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Library of Congress ClassificationThe Library of Congress Classification (LCC) is a system of library classification developed by the Library of Congress. It is used by most research and university libraries in the U.S. (and several other countries), although most public libraries continue to use the Dewey Decimal Classification (DDC).
The classification was originally developed by Herbert Putnam with the advice of Charles Ammi Cutter in 1897 before he assumed the librarianship of Congress. It was influenced by Cutter Expansive Classification and DDC, designed for the use by the Library of Congress. The new system replaced a fixed location system developed by Thomas Jefferson. By the time of Putnam's departure from his post in 1939 all the classes except K (Law) and parts of B (Philosophy and Religion) were well developed. It has been criticized as lacking a sound theoretical basis; many of the classification decisions were driven by the particular practical needs of that library, rather than considerations of rationality. In particular, the classification often shows bias towards the United States and towards Christianity.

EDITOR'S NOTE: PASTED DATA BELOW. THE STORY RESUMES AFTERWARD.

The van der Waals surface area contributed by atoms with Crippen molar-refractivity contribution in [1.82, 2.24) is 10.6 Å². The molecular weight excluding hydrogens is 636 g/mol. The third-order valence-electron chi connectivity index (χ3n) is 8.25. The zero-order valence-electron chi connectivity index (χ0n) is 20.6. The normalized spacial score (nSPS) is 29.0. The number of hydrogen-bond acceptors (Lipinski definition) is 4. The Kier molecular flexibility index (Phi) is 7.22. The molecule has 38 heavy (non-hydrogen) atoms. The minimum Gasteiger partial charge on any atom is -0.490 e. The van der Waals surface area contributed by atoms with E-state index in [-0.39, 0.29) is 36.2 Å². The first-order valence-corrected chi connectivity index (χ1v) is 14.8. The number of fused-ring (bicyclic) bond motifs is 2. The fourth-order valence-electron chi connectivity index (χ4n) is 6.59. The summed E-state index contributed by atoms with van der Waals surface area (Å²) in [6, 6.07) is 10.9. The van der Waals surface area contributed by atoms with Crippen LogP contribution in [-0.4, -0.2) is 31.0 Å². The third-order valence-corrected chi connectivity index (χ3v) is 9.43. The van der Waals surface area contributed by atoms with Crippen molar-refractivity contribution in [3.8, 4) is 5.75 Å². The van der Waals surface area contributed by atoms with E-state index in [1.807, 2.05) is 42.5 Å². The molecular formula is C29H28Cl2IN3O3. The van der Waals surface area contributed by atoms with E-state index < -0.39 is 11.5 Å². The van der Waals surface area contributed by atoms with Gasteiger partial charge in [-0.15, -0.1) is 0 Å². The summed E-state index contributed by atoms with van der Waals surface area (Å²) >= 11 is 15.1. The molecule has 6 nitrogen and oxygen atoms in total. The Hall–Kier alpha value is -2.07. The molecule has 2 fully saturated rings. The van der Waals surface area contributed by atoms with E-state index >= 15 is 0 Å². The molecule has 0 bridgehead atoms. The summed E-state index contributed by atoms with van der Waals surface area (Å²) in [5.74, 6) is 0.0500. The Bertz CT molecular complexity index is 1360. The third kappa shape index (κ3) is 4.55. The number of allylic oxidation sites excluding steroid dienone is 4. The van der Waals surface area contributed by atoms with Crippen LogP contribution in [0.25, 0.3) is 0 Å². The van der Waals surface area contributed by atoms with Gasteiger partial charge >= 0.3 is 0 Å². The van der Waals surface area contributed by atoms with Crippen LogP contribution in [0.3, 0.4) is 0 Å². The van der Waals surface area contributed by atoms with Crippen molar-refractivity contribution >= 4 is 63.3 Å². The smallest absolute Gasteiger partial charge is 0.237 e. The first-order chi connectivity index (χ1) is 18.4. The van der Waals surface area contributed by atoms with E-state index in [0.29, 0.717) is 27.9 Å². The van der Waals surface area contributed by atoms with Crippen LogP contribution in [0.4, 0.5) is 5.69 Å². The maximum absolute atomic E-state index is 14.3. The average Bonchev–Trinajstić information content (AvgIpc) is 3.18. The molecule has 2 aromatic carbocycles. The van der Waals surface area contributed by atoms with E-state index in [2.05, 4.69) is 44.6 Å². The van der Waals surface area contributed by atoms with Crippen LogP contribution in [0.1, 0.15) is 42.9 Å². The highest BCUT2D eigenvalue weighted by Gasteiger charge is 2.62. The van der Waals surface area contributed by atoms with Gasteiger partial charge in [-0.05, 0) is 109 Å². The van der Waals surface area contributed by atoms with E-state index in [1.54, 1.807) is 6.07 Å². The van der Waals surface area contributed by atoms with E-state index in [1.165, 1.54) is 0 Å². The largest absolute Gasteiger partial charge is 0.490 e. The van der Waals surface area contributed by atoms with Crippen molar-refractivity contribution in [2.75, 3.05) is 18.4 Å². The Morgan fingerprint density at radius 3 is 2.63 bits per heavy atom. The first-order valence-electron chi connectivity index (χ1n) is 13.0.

Although it divides subjects into broad categories, it is essentially enumerative in nature.
The National Library of Medicine uses unused letters W and late Qs. Some libraries use NLM in conjuction with LCC, not using LCC's R (Medicine).
Letter classes I, O, W, X and Y are not standardly used.
See also: Wikipedia organised according to Roget's Thesaurus outline
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